Research Paper Series

  • Title
  • Author(s)


Departments: Economics & Decision Sciences, GREGHEC (CNRS)

A theory of incomplete preferences under uncertainty is proposed, according to which a decision maker’s preferences are indeterminate if and only if her confidence in the relevant beliefs does not match up to the stakes involved in the decision. We use the model of confidence in beliefs introduced in Hill (2013), and axiomatise a class of models, differing from each other in the appropriate notion of stakes. Comparative statics analysis can distinguish the decision maker’s confidence from her attitude to choosing in the absence of confidence. The model naturally suggests two possible strategies for completing preferences, and hence for choosing in the presence of incompleteness. One strategy respects confidence – it relies only on beliefs in which the decision maker has sufficient confidence given the stakes – whereas the other goes on hunches – it relies on all beliefs, no matter how little confidence the decision maker has in them. Axiomatic characterizations are given for each of the strategies. Finally, we consider the consequences of the model in markets, where indeterminacy of preference translates into refusal to trade. The incorporation of confidence adds an extra friction, beyond the standard implications of non-expected utility models for Pareto optima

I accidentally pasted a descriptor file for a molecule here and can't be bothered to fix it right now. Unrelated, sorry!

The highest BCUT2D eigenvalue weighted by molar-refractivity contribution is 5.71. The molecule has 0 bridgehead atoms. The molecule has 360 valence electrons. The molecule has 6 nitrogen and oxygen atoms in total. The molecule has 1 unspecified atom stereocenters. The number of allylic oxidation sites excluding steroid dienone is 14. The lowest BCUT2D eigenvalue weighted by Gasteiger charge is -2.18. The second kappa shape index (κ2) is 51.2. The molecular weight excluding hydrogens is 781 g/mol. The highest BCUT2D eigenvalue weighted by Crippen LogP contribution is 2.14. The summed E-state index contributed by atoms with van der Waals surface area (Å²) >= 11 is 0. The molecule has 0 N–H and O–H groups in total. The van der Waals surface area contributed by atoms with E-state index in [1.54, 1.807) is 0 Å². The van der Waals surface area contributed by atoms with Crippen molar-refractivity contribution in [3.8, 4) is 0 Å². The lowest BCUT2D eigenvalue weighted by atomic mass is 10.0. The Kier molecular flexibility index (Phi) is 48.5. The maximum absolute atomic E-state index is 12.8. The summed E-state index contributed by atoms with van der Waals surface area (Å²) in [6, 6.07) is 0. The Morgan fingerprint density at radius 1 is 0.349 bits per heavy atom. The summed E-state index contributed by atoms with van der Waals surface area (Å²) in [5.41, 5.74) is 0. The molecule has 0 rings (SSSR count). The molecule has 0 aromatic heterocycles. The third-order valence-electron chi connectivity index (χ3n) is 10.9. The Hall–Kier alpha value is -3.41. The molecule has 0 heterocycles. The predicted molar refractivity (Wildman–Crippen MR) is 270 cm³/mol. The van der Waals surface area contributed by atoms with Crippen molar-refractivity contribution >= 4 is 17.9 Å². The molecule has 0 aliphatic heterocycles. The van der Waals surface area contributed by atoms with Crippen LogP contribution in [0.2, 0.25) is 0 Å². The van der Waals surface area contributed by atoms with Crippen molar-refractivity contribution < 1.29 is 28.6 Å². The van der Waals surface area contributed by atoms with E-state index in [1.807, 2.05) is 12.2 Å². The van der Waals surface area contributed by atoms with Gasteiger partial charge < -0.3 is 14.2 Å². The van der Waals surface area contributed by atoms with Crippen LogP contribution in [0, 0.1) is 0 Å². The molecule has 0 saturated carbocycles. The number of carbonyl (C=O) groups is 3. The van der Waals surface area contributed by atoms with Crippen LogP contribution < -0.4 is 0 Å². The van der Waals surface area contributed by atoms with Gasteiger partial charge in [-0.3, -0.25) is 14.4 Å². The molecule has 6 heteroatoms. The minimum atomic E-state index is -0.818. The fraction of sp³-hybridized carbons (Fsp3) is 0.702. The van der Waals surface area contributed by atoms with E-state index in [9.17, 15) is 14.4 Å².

Keywords: Incomplete preferences, confidence, multiple priors, choice under incomplete preferences, absence of trade


Departments: Finance, GREGHEC (CNRS)

As most Exchange-Traded Funds (ETFs) engage in securities lending or are based on total return swaps, they expose their investors to counterparty risk. To mitigate the funds' exposure, their counterparties must pledge collateral. In this paper, we present a framework to study collateral risk and provide empirical estimates for the $40.9 billion collateral portfolios of 164 funds managed by a leading ETF issuer. Overall, our findings contradict the allegations made by international agencies about the high collateral risk of ETFs. Finally, we theoretically show how to construct an optimal collateral portfolio for an ETF

Keywords: Asset management, passive investment, derivatives, optimal collateral portfolio, systemic risk


Departments: Economics & Decision Sciences, GREGHEC (CNRS)